Ravenous Slime: Controlling other graveyards passively is always good news. The only potential downside is getting this thing Cloned, which would then be bad for our side.

Thran Tome: I always like to look for at least one old, somewhat forgotten card to include in decks. Thran Tome does what this deck wants to do at a reasonable cost.

World Shaper: Attacking with it once is enough, but there should be enough open paths to set several battles out of it before it gets killed. I considered Bow of Nylea as an addendum to World Shaper, but there didn’t seem to be room.

A Few Cards That Aren’t There

Blood Artist: I confess that it would be a fine card in this deck, but I’m just tired of playing with it. It’s so good at what it does, it’s become almost an auto-include in all black decks, and sometimes we just want to break habits that we’ve gotten into. If “optimization” is your thing, it’s a card that you’ll want to include.

The rest of the common dredge suite: Again, it’s not a dedicated dredge deck.

Dawn of the Dead: Especially with the sacrifice outlets, Dawn of the Dead could end up being a real beating. I would consider it if there were more cards in the deck with good enters-the-battlefield triggers.

Gaea’s Cradle: Although the deck makes lots of creatures, it doesn’t then use them to fuel huge things like a giant Genesis Wave. It doesn’t feel like it’s worth the investment to acquire one in order to not do much.

Oversold Cemetery / Palace Siege: Another choice that you might consider if you want a strongly optimized deck. There will always be enough cards in your graveyard to choose something cool to return and you’re only costing yourself one Insect when you cast Izoni. Perfectly worthwhile choice.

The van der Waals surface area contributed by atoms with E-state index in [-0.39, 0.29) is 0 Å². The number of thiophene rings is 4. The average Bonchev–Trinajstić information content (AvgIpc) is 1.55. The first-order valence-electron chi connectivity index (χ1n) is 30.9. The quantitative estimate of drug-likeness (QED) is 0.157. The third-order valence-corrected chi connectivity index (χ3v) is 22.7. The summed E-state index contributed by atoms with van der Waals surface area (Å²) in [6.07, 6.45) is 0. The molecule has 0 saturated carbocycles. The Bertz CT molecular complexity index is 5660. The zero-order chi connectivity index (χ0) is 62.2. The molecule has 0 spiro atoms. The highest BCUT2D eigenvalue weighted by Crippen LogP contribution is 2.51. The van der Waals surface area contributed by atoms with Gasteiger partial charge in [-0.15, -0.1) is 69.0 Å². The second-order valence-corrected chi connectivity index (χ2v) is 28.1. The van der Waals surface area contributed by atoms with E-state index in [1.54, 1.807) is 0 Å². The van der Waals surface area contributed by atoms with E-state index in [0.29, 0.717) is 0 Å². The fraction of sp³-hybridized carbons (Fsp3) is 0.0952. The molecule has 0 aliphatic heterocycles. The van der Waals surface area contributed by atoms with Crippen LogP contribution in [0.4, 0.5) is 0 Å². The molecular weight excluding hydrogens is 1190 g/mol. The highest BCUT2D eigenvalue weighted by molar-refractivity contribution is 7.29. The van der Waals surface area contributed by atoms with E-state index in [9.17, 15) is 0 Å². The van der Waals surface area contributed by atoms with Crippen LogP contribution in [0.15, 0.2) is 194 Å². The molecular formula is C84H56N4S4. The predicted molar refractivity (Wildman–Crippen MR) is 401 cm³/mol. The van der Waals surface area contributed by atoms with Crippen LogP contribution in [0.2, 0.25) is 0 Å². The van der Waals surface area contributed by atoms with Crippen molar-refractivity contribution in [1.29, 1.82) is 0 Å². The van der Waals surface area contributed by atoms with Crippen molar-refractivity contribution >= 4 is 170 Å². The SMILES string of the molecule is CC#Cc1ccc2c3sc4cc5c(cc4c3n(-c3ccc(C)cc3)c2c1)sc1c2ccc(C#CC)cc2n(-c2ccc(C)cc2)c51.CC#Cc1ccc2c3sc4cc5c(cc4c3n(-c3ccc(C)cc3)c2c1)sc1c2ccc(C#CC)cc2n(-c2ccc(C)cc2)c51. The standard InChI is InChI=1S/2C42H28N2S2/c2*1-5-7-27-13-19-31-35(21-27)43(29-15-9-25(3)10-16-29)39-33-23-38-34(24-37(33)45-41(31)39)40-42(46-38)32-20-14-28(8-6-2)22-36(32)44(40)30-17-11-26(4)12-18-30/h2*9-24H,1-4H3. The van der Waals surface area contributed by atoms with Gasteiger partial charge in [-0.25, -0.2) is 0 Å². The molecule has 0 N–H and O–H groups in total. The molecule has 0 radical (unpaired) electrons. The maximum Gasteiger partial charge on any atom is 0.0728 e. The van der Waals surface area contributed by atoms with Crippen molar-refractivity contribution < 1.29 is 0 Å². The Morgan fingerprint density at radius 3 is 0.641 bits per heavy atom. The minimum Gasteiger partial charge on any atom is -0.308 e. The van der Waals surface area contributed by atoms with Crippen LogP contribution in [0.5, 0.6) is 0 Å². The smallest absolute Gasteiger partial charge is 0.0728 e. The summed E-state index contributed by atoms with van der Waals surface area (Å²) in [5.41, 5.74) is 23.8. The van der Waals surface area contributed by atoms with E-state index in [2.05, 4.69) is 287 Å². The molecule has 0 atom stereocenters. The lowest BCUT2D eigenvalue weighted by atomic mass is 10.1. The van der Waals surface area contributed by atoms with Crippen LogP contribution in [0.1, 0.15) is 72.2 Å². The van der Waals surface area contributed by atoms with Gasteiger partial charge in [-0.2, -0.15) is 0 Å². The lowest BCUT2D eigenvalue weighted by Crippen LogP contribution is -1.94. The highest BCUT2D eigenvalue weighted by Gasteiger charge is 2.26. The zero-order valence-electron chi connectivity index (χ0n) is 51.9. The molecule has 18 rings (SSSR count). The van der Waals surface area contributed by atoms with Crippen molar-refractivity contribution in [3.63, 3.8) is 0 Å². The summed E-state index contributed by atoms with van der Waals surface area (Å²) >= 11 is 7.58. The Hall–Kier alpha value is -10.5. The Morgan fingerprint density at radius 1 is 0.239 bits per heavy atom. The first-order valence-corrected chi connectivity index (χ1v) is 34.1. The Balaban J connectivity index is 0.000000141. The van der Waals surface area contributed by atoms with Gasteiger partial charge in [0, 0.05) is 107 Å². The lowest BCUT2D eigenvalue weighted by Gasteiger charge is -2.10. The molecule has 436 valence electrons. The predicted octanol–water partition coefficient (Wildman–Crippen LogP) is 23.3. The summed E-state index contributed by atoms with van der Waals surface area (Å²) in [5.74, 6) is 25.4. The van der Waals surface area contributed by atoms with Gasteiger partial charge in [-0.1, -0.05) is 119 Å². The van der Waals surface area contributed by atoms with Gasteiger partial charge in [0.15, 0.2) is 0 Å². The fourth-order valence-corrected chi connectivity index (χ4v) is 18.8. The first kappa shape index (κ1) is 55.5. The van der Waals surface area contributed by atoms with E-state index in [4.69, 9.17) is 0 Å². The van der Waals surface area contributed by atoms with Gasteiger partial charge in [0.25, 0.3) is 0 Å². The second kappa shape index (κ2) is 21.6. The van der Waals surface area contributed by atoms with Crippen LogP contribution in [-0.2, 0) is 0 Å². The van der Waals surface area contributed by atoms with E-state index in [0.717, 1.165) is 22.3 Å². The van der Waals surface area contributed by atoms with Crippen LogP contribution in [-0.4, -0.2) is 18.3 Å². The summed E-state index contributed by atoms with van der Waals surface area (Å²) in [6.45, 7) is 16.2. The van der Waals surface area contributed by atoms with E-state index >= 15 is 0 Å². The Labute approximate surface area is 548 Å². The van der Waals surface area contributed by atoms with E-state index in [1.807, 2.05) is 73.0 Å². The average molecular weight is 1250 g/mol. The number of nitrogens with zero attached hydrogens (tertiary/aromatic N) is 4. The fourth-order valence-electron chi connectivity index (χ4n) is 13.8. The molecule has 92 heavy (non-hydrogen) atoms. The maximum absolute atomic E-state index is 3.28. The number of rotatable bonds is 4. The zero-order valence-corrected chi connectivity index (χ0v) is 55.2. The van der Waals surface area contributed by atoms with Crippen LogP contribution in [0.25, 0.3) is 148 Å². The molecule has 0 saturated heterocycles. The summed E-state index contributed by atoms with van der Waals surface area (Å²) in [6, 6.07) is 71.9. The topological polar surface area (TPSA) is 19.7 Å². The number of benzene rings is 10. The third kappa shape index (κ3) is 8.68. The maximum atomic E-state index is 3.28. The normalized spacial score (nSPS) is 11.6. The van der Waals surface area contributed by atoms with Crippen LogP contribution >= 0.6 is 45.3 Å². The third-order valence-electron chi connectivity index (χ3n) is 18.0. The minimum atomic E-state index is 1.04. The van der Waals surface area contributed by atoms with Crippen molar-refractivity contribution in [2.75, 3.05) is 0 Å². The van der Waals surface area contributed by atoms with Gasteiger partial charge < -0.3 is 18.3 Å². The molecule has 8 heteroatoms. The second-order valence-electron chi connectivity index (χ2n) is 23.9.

Vanquisher’s Banner: A recent favorite card of mine, but the deck moved away from being strongly tribal, making the Banner worth less. Its removal led me to Zendikar Resurgent, which isn’t all bad.

Question of the Week

This week’s question is one I’ve distilled from a recent post on the official forums.

What kind of secondary market factors influence your decision to ban or unban cards?

The short answer is none. That doesn’t mean we’re insensitive to what unbanning or banning a card could do to secondary market prices; it’s just that we don’t let it become a factor in our discussions, in part because there are lots of uncontrollable factors in market forces. Big dollar cards like Library of Alexandria are pretty unlikely to be unbanned because there’s a good reason they’re on the list in the first place. I imagine that if we were to ever actually consider unbanning cards that were banned under Perceived Barrier to Entry, we might want to have a lengthier discussion than we would otherwise.